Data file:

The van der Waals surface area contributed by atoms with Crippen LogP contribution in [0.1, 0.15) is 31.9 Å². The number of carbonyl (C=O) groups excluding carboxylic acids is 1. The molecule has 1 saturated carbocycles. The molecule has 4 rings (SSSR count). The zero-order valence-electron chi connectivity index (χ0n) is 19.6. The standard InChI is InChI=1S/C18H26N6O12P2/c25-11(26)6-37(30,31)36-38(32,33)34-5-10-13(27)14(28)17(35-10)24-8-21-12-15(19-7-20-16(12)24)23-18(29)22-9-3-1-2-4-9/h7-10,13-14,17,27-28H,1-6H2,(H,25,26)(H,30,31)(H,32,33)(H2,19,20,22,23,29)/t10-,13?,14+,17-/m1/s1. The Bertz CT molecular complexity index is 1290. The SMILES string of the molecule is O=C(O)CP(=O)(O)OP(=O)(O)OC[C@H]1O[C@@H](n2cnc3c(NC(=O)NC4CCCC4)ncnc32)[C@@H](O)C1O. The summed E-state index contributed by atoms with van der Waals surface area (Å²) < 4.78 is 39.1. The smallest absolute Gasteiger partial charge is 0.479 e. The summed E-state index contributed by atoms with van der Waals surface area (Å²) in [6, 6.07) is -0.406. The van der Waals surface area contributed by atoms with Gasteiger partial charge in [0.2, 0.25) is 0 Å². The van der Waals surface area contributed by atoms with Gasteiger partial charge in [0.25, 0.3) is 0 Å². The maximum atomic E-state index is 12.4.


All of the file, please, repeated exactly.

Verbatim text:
The van der Waals surface area contributed by atoms with Crippen LogP contribution in [0.1, 0.15) is 31.9 Å². The number of carbonyl (C=O) groups excluding carboxylic acids is 1. The molecule has 1 saturated carbocycles. The molecule has 4 rings (SSSR count). The zero-order valence-electron chi connectivity index (χ0n) is 19.6. The standard InChI is InChI=1S/C18H26N6O12P2/c25-11(26)6-37(30,31)36-38(32,33)34-5-10-13(27)14(28)17(35-10)24-8-21-12-15(19-7-20-16(12)24)23-18(29)22-9-3-1-2-4-9/h7-10,13-14,17,27-28H,1-6H2,(H,25,26)(H,30,31)(H,32,33)(H2,19,20,22,23,29)/t10-,13?,14+,17-/m1/s1. The Bertz CT molecular complexity index is 1290. The SMILES string of the molecule is O=C(O)CP(=O)(O)OP(=O)(O)OC[C@H]1O[C@@H](n2cnc3c(NC(=O)NC4CCCC4)ncnc32)[C@@H](O)C1O. The summed E-state index contributed by atoms with van der Waals surface area (Å²) < 4.78 is 39.1. The smallest absolute Gasteiger partial charge is 0.479 e. The summed E-state index contributed by atoms with van der Waals surface area (Å²) in [6, 6.07) is -0.406. The van der Waals surface area contributed by atoms with Gasteiger partial charge in [0.2, 0.25) is 0 Å². The van der Waals surface area contributed by atoms with Gasteiger partial charge in [0.25, 0.3) is 0 Å². The maximum atomic E-state index is 12.4.